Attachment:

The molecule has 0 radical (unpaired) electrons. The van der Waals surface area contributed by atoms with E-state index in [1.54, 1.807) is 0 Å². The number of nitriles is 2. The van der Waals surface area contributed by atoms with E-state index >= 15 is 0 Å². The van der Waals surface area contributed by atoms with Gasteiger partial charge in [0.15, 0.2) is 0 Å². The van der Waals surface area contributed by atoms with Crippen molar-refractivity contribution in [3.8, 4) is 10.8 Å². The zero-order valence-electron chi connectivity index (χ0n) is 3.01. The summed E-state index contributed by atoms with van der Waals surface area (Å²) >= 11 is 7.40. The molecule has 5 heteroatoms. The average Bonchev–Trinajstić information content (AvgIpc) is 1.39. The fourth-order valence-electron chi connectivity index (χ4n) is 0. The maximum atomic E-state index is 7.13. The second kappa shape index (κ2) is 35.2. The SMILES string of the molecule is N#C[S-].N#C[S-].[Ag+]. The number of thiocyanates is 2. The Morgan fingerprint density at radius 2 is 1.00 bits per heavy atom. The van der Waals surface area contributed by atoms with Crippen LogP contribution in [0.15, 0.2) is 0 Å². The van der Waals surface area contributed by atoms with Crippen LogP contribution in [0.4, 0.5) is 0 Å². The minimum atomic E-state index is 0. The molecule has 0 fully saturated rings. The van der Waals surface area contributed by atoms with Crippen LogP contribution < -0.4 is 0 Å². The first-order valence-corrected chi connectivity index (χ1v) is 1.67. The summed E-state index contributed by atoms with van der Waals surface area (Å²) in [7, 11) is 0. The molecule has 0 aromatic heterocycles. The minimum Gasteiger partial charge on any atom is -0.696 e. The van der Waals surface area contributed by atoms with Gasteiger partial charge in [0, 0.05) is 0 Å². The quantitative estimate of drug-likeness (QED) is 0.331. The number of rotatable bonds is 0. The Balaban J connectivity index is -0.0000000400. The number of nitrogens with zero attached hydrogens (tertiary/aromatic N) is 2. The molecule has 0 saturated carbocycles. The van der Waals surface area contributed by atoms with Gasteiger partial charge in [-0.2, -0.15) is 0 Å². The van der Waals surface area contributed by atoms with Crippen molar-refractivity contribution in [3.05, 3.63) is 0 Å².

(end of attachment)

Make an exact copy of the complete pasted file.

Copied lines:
The molecule has 0 radical (unpaired) electrons. The van der Waals surface area contributed by atoms with E-state index in [1.54, 1.807) is 0 Å². The number of nitriles is 2. The van der Waals surface area contributed by atoms with E-state index >= 15 is 0 Å². The van der Waals surface area contributed by atoms with Gasteiger partial charge in [0.15, 0.2) is 0 Å². The van der Waals surface area contributed by atoms with Crippen molar-refractivity contribution in [3.8, 4) is 10.8 Å². The zero-order valence-electron chi connectivity index (χ0n) is 3.01. The summed E-state index contributed by atoms with van der Waals surface area (Å²) >= 11 is 7.40. The molecule has 5 heteroatoms. The average Bonchev–Trinajstić information content (AvgIpc) is 1.39. The fourth-order valence-electron chi connectivity index (χ4n) is 0. The maximum atomic E-state index is 7.13. The second kappa shape index (κ2) is 35.2. The SMILES string of the molecule is N#C[S-].N#C[S-].[Ag+]. The number of thiocyanates is 2. The Morgan fingerprint density at radius 2 is 1.00 bits per heavy atom. The van der Waals surface area contributed by atoms with Crippen LogP contribution in [0.15, 0.2) is 0 Å². The van der Waals surface area contributed by atoms with Crippen LogP contribution in [0.4, 0.5) is 0 Å². The minimum atomic E-state index is 0. The molecule has 0 fully saturated rings. The van der Waals surface area contributed by atoms with Crippen LogP contribution < -0.4 is 0 Å². The first-order valence-corrected chi connectivity index (χ1v) is 1.67. The summed E-state index contributed by atoms with van der Waals surface area (Å²) in [7, 11) is 0. The molecule has 0 aromatic heterocycles. The minimum Gasteiger partial charge on any atom is -0.696 e. The van der Waals surface area contributed by atoms with Gasteiger partial charge in [0, 0.05) is 0 Å². The quantitative estimate of drug-likeness (QED) is 0.331. The number of rotatable bonds is 0. The Balaban J connectivity index is -0.0000000400. The number of nitrogens with zero attached hydrogens (tertiary/aromatic N) is 2. The molecule has 0 saturated carbocycles. The van der Waals surface area contributed by atoms with Gasteiger partial charge in [-0.2, -0.15) is 0 Å². The van der Waals surface area contributed by atoms with Crippen molar-refractivity contribution in [3.05, 3.63) is 0 Å².